Peer-to-peer lending lacking mum and dad investors
With interest rates at record lows, it can be hard to know where to put your savings.
Open a bank account and you might get 3 per cent interest.
But what if someone suggested lending it to your neighbour?
Put that way, it might not sound like an attractive proposition. But peer-to-peer lending services that connect borrowers with willing investors say business is booming.
The industry is nascent in New Zealand but has been gaining traction for years overseas.
It is estimated that the amount of lending done by United States peer-to-peer lenders is doubling every nine months.
The online platforms do not carry any of the loans on their own balance sheets.
Instead, they offer the infrastructure to matchmake investors with credit-checked borrowers, and charge a fee for the service.
The Financial Markets Conduct Act made peer-to-peer lending possible in New Zealand. The first to enter the market, Harmoney, recently celebrated a year in operation.
Squirrel Money, an offshoot of the mortgage broking firm of the same name, and Lendme have been licensed by the Financial Markets Authority but are yet to start operating.
But while Harmoney is trumpeting its early successes, it is gaining far more traction with borrowers than it is with investors.
Harmoney has made more than $100 million in loans over the past year, had more than 70,000 loan inquiries and 7500 loans are currently active.
It expects to have its first $2m day by the end of November.
Just over half the loans issued have been for debt consolidation and about 15 per cent for home improvement.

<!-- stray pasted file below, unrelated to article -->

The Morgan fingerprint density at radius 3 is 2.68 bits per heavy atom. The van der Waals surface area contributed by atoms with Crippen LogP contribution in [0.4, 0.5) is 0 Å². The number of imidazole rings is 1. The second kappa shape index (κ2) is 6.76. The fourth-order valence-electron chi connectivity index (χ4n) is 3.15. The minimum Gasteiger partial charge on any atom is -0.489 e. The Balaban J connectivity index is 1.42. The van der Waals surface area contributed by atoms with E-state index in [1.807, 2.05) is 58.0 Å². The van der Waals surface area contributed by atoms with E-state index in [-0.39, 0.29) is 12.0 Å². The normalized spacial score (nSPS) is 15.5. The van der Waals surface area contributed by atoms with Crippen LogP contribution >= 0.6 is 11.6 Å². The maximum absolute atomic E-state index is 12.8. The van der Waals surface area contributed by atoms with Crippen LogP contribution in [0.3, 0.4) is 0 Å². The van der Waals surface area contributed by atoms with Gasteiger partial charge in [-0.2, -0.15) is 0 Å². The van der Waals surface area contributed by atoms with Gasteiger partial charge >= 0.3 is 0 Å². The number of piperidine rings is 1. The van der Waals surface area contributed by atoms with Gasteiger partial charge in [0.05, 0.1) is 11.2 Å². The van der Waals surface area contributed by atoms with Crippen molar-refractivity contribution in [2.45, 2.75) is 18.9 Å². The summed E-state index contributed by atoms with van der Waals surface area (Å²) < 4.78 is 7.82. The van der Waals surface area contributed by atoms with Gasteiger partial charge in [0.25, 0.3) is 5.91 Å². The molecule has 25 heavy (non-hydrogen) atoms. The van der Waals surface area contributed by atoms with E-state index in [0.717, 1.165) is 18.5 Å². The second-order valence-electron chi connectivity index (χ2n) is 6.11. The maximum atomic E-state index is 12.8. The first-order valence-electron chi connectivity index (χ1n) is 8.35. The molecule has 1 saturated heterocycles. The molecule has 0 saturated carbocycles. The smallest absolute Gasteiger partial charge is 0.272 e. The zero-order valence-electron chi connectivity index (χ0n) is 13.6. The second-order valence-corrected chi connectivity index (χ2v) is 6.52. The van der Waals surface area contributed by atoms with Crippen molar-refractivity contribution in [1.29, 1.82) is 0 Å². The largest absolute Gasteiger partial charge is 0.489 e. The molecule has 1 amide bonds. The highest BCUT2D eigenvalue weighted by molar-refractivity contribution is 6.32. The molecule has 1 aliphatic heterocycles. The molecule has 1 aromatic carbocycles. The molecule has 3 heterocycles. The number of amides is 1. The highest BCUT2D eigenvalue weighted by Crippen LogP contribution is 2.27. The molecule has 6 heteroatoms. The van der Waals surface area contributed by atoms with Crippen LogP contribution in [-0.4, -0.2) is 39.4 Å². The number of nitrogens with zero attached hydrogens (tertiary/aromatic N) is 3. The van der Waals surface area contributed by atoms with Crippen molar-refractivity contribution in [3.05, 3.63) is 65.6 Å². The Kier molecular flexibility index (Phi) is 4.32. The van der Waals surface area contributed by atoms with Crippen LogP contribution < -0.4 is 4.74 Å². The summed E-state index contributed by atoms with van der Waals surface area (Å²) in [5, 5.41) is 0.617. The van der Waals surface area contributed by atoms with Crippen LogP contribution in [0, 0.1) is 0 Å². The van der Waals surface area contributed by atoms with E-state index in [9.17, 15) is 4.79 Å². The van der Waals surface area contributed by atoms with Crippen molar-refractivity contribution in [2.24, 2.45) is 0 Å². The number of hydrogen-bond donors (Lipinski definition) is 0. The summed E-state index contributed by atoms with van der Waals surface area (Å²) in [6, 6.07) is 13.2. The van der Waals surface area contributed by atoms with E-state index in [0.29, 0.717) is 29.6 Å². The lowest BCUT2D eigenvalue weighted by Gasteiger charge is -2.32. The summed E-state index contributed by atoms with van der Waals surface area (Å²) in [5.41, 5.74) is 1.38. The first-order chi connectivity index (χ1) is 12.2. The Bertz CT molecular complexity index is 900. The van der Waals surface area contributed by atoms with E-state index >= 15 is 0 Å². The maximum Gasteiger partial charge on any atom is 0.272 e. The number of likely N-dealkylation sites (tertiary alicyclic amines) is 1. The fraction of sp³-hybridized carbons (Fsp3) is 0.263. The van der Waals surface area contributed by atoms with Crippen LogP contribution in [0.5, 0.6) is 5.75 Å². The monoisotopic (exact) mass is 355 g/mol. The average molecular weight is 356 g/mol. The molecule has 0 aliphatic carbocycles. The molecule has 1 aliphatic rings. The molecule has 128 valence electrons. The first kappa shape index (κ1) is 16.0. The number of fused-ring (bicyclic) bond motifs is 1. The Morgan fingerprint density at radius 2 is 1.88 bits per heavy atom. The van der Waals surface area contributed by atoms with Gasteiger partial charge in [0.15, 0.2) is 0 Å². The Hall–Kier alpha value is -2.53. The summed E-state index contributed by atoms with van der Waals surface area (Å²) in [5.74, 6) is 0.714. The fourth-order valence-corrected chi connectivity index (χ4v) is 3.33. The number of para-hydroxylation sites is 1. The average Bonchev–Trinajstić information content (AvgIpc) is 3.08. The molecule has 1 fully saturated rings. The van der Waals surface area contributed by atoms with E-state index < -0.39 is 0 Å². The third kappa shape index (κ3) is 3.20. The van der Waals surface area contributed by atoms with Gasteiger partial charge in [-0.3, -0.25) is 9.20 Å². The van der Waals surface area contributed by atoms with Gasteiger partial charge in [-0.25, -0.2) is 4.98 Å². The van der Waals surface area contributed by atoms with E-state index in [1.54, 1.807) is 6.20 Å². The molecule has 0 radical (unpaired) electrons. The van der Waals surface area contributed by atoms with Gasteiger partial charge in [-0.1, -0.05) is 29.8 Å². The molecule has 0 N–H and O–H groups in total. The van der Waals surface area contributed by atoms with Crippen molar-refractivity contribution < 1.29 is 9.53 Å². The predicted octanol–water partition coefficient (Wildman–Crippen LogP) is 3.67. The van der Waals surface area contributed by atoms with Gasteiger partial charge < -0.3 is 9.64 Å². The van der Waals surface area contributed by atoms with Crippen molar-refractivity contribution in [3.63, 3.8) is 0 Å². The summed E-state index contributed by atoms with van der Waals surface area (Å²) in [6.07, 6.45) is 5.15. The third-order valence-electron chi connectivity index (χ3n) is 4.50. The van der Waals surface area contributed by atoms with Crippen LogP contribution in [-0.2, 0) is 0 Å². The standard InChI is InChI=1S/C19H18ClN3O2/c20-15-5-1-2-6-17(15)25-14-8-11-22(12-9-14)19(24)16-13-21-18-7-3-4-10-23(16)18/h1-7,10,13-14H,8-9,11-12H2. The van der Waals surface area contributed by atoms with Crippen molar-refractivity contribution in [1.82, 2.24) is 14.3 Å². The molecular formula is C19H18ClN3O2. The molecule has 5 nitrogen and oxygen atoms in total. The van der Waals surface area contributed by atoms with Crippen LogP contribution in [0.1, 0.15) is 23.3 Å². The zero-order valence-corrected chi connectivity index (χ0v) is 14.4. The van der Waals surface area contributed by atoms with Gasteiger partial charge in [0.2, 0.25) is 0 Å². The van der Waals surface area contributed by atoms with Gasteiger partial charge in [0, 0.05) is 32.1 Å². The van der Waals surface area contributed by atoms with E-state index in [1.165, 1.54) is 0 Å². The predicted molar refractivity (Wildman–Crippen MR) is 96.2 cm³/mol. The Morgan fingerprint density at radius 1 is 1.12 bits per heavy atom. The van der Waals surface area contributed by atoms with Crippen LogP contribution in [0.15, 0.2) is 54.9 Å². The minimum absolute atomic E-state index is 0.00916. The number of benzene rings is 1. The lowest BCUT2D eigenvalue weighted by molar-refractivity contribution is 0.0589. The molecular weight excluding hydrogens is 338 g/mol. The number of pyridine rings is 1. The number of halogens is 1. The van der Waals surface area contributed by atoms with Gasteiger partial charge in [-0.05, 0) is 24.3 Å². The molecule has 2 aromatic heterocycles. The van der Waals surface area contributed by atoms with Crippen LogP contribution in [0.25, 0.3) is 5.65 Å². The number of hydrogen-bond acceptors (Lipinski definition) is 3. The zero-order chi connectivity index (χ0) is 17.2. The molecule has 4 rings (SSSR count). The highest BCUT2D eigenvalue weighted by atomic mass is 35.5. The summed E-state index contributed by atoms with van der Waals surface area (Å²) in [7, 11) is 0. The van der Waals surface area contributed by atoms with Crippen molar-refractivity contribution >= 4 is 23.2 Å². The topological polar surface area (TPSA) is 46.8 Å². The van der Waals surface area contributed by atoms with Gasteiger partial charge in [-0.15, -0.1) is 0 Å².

Chief executive Neil Roberts said borrowers were attracted by the convenience and ease of the online operation.
"It's 24/7 and non-judgmental, you can do it online, we're making it as painless as possible."
But Harmoney has strict lending criteria. Only 20 per cent of loan applications are approved.
The interest rate you pay depends on how risky Harmoney thinks you are. It has 30 risk grades, from A1, where you pay 9.9 per cent interest, to F5, where you pay 39.99 per cent. Only 1 per cent of loans are F5.
Roberts said the average Harmoney borrower was a male in his 40s, with a mortgage and household income of $90,000 and above.
This is where it gets interesting. Even that average borrower should be eligible to borrow from most lending institutions at competitive rates. Those who are an even better credit proposition almost certainly could.
But the average weighted borrower rate from Harmoney is 18 per cent, excluding fees.
That is significantly more than a borrower would pay if they topped up their mortgage.
Even for those for whom that is not an option, ASB has unsecured debt consolidation loans at 15.95 per cent and a secured personal loan option at 12.95 per cent. Kiwibank offers unsecured personal loans from 14.99 per cent.
Roberts said many mortgage borrowers chose Harmoney because their loans were at the maximum the bank would give them, or they were fixed and did not want to break their loans. "Or they don't want their bank to know."
Many mortgage-holders would be rewarded on the platform with lower interest rates if their credit was good, he said. That meant they could pay rates closer to 12 per cent.
Massey University banking expert David Tripe said some borrowers might not be able to convince their banks to lend to them.
"Some people have some completely hair-brained schemes and the bank is going to say 'don't be so bloody silly'. Or they may think it's cheaper than borrowing on credit cards. It also might just not occur to them to go to the bank."
To borrow from Harmoney a borrower must pay a platform fee of 2 per cent to 6 per cent of the loan amount, depending on how risky the loan is.
Loans are contracted for 36 or 60 months but can be paid off early.
Harmoney has had to fight harder to get investors' attention.